pq - parse and query log files as time series

I often find myself staring at Nginx or Envoy access logs flooding my screens with real-time data. My only wish at such moments is to be able to aggregate these lines somehow and analyze the output at a slower pace, ideally, with some familiar and concise query language. And to my surprise, I haven't met a tool satisfying all my requirements yet. Well, I should be honest here - I haven't done thorough research. But if there would be a tool as widely known as jq for JSON, I wouldn't miss it probably.

So, here we go - my attempt to write a full-fledged parsing and query engine and master Rust at the same time. Yes, I know, it's a bad idea. But who has time for good ones?

First things first - a usage preview:

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Understanding Rust Privacy and Visibility Model

I spent the last couple of months writing code in Rust. It was probably my third or fourth attempt to write something substantial in this language. And every time my level of understanding of things deepened. I'm by no means a Rust expert so probably I'll be extremely inaccurate in the terminology here. And likely I'll get lots of technical details wrong too. But I had this epiphany moment of how the visibility and privacy model works in Rust so I can't help but think of sharing it with someone else.

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Go, HTTP handlers, panic, and deadlocks

Maybe the scenario I'm going to describe is just a silly bug no seasoned Go developer would ever make, but it is what it is.

I'm not an expert in Go but I do write code in this language from time to time. My cumulative number of LOC is probably still below 100 000 but it's definitely not just a few hundred lines of code. Go always looked like a simple language to me. But also it looked safe. Apparently, it's not as simple and safe as I've thought...

Here is a synthetic piece of code illustrating the erroneous logic I stumbled upon recently:

// main.go
package main

import (
    "fmt"
    "sync"
)

func main() {
    mutex := &sync.Mutex{}

    f := func() {
        fmt.Println("In f()")

        defer func() {
            if r := recover(); r != nil {
                fmt.Println("Recovered", r)
            }
        }()

        dogs := []string{"Lucky"}

        mutex.Lock()
        fmt.Println("Last dog's name is", dogs[len(dogs)])
        mutex.Unlock()
    }

    f()

    fmt.Println("About to get a deadlock in main()")
    mutex.Lock()
}

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Writing Web Server in Python: sockets

What is a web server?

Let's start by answering the question: What is a web server?

First off, it's a server (no pun intended). A server is a process [sic] serving clients. Surprisingly or not, a server has nothing to do with hardware. It's just a regular piece of software run by an operating system. Like most other programs around, a server gets some data on its input, transforms data in accordance with some business logic, and then produces some output data. In the case of a web server, the input and output happen over the network via Hypertext Transfer Protocol (HTTP). For a web server, the input consists of HTTP requests from its clients - web browsers, mobile applications, IoT devices, or even other web services. And the output consists of HTTP responses, oftentimes in form of HTML pages, but other formats are also supported.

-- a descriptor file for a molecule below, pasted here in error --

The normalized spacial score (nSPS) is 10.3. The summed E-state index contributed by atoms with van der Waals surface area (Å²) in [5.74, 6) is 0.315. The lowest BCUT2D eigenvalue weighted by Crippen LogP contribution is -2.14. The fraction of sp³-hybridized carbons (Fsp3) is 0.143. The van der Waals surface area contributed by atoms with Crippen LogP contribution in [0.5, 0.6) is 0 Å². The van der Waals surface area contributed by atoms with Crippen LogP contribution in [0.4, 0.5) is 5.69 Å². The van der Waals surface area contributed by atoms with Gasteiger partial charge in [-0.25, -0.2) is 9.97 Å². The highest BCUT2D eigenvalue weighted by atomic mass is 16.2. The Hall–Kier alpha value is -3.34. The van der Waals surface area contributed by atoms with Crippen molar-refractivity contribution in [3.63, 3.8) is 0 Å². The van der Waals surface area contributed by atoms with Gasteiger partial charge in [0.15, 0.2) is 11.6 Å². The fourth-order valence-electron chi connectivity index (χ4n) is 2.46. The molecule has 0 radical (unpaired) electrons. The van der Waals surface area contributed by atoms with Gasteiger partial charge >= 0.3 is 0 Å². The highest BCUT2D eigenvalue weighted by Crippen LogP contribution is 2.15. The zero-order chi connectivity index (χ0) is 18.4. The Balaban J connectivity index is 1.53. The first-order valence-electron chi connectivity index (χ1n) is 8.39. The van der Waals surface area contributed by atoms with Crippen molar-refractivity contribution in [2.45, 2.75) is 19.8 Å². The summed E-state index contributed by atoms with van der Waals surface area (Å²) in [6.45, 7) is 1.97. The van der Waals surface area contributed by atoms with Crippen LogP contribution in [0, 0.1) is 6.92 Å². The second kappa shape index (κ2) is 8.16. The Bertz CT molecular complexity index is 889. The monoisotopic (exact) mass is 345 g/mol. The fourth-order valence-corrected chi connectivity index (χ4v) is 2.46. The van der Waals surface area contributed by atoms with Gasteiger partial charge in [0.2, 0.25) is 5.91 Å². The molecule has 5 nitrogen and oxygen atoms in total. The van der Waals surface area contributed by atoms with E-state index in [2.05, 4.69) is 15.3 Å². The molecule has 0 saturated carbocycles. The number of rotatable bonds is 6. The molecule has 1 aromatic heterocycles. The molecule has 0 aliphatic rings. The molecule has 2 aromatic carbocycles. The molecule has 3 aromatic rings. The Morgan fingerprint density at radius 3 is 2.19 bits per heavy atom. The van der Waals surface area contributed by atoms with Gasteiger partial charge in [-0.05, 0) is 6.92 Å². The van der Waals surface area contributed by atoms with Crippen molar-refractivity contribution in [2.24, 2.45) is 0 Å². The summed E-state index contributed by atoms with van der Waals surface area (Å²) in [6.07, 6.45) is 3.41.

Client talking to server over network

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Working with container images in Go

I've been working on adding basic images support to my experimental container manager and to my surprise, the task turned to be more complex than I initially expected. I spent some time looking for ways to manage container images directly from my application code. There is plenty of tools out there (docker, containerd, podman, buildah, cri-o, etc) providing image management capabilities. However, if you don't want to have a dependency on an external daemon running in your system, or you don't feel like shelling out for exec-ing a command-line tool from the code, the options are at best limited.

I've reviewed a bunch of the said tools focusing on the underlying means they use to deal with images and at last, I found two appealing libraries. The first one is github.com/containers/image library "[...] aimed at working in various way with containers' images and container image registries". The second one is github.com/containers/storage "[...] which aims to provide methods for storing filesystem layers, container images, and containers". The libraries are meant to be used in conjunction and form a very powerful image management tandem. But unfortunately, I could not find a sufficient amount of documentation, especially how to get started kind of it.

Without the docs the only way to learn how to use the libraries for me was to analyze the code of their dependants (most prominently - buildah and cri-o). It took me a while to forge a working example which is capable of:

  • pulling images from remote repositories;
  • storing images locally;
  • creating and mounting containers (i.e. writable instances of images).

In the rest of the article, I'll try to show how to use the libraries to perform the said task and highlight the most interesting parts of this journey.

Disclaimer: This is by no means an attempt to fully or even partially document the libraries!

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